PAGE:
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Baby girl’s family seeks aid

August 25, 2018

Despite doctors stating the different limitations a baby born with Down syndrome would have, 11-month-old Ellie Jessen continues to make strides to prove them wrong.

Ellie is making big leaps in recovery after spending the last 10 months in and out of intensive care units.

“I think she’s going to be much different than everyone has told us,” said Shayla Jessen, Ellie’s mother and a Columbus native. “She has always been hitting typical milestones like any other kid would hit. She does everything else that everyone else could do. She’s just a little extra.”

After being born Sept. 28, 2017, in Hastings, Ellie had rough several months, resulting in several trips to the emergency room and intensive care units. When doctors announced Ellie was born with Down syndrome, family members were left with a rush of mixed feelings.

“It was really really intense,” said Shayla, who currently lives in Grand Island working as a special education teacher. “It’s was just so much to take in thinking about how some of our days are going to be sometimes a little different, but it’s hard not to love her when you see her … She’s just a happy baby.”

Ellie was also diagnosed with an atrioventricular septal defect, a heart defect in which there are holes between the chambers of the right and left sides of the heart, and the valves that control the flow of blood between these chambers may not be formed correctly. Ellie was born with four holes in her heart and only two chambers instead of four, which caused her to have trouble breathing and resulted in numerous trips to the ER.

“They had her hooked up to all kinds of monitors,” said Sharla Rudy, Ellie’s grandmother. “They had feeding and ventilation tubes in.”

Ellie was life-flighted to the Children’s Hospital & Medical Center in Omaha days after her birth for further testing and underwent open heart surgery in February to rebuild her chambers and fix the valves. As Ellie was beginning to make strides in recovery inside the ICU, more issues arose.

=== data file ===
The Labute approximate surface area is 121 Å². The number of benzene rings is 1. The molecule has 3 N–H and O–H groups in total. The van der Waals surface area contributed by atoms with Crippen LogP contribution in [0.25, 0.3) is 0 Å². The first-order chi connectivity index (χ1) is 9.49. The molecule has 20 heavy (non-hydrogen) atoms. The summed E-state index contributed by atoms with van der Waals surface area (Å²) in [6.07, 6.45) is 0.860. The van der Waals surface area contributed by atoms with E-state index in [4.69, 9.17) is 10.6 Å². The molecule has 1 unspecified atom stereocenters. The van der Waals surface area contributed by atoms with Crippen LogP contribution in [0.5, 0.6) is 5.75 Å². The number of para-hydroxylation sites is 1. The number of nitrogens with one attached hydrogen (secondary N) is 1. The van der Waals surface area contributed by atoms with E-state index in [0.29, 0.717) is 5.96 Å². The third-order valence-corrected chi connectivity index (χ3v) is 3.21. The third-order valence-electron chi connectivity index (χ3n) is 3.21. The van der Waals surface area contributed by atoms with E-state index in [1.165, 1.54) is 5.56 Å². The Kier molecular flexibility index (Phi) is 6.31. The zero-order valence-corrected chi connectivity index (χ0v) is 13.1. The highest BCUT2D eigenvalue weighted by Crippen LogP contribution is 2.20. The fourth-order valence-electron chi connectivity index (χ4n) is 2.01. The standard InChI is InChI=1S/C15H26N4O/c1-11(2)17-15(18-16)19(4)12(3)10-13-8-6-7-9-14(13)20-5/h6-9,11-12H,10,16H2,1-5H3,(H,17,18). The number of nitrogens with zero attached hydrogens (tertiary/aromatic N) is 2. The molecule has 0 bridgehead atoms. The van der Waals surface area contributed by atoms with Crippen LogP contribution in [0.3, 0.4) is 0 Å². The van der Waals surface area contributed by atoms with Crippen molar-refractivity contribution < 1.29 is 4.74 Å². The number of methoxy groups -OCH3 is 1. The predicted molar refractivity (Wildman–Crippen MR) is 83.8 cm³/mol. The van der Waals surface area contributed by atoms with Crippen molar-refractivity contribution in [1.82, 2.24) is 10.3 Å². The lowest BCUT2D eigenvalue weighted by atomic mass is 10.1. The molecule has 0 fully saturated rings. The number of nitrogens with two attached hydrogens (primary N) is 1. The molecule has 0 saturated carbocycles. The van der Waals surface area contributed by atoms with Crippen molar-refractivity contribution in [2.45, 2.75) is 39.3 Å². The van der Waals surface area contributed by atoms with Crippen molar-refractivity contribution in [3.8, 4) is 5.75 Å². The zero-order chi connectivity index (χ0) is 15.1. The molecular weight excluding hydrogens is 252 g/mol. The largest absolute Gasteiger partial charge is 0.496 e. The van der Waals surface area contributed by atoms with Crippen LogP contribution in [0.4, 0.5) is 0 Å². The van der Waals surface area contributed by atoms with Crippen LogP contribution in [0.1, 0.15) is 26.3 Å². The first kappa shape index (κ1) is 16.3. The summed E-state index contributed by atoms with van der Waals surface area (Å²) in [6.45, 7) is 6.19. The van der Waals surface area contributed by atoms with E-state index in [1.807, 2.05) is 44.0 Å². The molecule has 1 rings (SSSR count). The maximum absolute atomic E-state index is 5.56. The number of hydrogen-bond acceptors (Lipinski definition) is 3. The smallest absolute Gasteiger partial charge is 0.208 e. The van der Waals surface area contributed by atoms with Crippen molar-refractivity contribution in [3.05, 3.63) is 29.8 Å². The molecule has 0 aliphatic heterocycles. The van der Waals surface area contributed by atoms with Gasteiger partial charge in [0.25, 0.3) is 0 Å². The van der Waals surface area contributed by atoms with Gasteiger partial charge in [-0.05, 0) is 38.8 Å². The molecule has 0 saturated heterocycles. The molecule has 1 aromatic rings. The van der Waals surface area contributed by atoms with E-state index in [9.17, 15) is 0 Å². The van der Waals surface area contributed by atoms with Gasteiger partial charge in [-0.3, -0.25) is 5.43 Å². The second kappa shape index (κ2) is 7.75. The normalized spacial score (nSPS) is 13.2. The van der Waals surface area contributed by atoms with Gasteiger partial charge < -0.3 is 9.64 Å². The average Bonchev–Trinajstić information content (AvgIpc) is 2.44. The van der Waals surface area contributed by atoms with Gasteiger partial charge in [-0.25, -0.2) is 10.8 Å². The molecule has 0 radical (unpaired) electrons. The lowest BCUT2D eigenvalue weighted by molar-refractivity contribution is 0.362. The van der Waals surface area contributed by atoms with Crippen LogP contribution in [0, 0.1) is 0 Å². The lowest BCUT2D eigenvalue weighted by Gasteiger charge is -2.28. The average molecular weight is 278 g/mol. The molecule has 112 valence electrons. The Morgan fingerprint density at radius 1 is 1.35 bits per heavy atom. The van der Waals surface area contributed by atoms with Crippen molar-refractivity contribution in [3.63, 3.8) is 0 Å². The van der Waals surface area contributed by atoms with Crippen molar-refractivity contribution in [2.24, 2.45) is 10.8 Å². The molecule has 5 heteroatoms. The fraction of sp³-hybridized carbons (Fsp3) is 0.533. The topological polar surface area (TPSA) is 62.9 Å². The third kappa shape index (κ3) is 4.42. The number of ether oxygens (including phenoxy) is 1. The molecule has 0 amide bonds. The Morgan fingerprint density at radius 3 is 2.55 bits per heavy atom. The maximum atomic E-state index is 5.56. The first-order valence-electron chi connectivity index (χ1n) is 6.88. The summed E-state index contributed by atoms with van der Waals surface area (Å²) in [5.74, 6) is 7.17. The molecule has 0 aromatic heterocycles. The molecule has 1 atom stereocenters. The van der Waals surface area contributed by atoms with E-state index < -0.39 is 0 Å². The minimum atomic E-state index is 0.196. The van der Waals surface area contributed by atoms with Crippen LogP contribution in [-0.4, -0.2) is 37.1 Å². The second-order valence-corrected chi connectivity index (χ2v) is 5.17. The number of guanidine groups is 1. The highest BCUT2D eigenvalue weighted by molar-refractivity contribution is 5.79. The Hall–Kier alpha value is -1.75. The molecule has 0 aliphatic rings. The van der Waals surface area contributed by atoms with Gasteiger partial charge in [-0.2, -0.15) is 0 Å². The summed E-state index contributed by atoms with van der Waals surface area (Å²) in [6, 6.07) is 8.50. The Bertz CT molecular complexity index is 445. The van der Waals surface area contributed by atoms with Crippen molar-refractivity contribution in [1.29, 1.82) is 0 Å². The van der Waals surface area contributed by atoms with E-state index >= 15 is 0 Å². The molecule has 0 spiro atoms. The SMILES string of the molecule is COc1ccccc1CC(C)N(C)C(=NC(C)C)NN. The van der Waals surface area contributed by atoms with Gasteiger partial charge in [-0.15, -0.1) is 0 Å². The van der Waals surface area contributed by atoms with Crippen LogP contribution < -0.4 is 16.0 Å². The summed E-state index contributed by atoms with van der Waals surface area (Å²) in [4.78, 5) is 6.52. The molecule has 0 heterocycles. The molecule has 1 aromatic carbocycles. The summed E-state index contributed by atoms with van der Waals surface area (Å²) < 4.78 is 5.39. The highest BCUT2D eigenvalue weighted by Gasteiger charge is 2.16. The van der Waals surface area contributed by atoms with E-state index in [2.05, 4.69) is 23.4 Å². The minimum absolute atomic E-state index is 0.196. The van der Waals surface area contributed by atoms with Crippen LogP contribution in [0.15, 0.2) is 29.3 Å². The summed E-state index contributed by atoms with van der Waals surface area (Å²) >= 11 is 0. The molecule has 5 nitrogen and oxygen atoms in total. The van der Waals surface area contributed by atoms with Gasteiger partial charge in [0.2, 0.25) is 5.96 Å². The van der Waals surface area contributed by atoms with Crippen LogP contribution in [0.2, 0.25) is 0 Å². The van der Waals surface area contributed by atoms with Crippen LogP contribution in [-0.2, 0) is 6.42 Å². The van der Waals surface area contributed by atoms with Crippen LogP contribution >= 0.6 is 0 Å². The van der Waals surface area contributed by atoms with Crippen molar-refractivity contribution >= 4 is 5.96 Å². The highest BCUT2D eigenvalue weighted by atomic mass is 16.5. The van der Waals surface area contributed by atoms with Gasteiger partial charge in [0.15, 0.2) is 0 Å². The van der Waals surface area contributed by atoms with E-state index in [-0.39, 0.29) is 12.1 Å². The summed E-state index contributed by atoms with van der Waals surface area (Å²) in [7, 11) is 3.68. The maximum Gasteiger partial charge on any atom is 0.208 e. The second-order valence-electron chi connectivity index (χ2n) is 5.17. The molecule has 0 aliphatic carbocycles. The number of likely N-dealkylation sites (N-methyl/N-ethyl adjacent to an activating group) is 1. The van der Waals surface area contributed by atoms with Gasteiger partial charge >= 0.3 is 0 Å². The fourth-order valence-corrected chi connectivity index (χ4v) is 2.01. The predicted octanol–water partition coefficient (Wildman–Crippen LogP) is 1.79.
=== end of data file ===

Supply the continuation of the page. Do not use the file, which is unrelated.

Just before Ellie was able to return home, both Shayla and her husband, Isaac, took up classes to learn cardiopulmonary resuscitation (CPR), which came in handy when trouble struck the family months later.

Ellie was battling a cold in April when she suddenly stopped breathing. Shayla conducted CPR and Ellie was transported by plane to Omaha, where she then had complications with a blood clot in her leg.

“It was pretty bad,” Rudy said. “They didn’t know that was going to repair.”

Rudy added the surgeon at the hospital told family members, “You need to prepare yourselves (because) you probably won’t be able to bring her home,” which was heart-wrenching news for anyone to hear.

But Rudy said Ellie beat the odds and made big leaps into recovery, which landed her home weeks later.

“She is home and beautiful,” she said.

Rudy said Ellie is currently making progression through the early intervention program at the Grand Island school system.

“She’s doing well,” she said. “A lot of kids that have been through this have to have a feeding tube … she does not.”

Family members will be hosting a benefit for Ellie at 11 a.m. on Sept. 16 at the Columbus Housing Authority, in hopes to raise funds to help the family with medical fees and to introduce Jessen to the community.

Approximately 81 area businesses have made donations to the family and/or provided items to auction off during the benefit.

“We are just grateful that so many people are willing to come together and help us,” Shayla said. “I am just really excited to see all the people who come because I know there are a lot of people especially (in Columbus) that haven’t even got to meet (Ellie) yet and I think that is going to be the most exciting thing…”

Natasya Ong is a reporter for The Columbus Telegram. Reach her via email at natasya.ong@lee.net.

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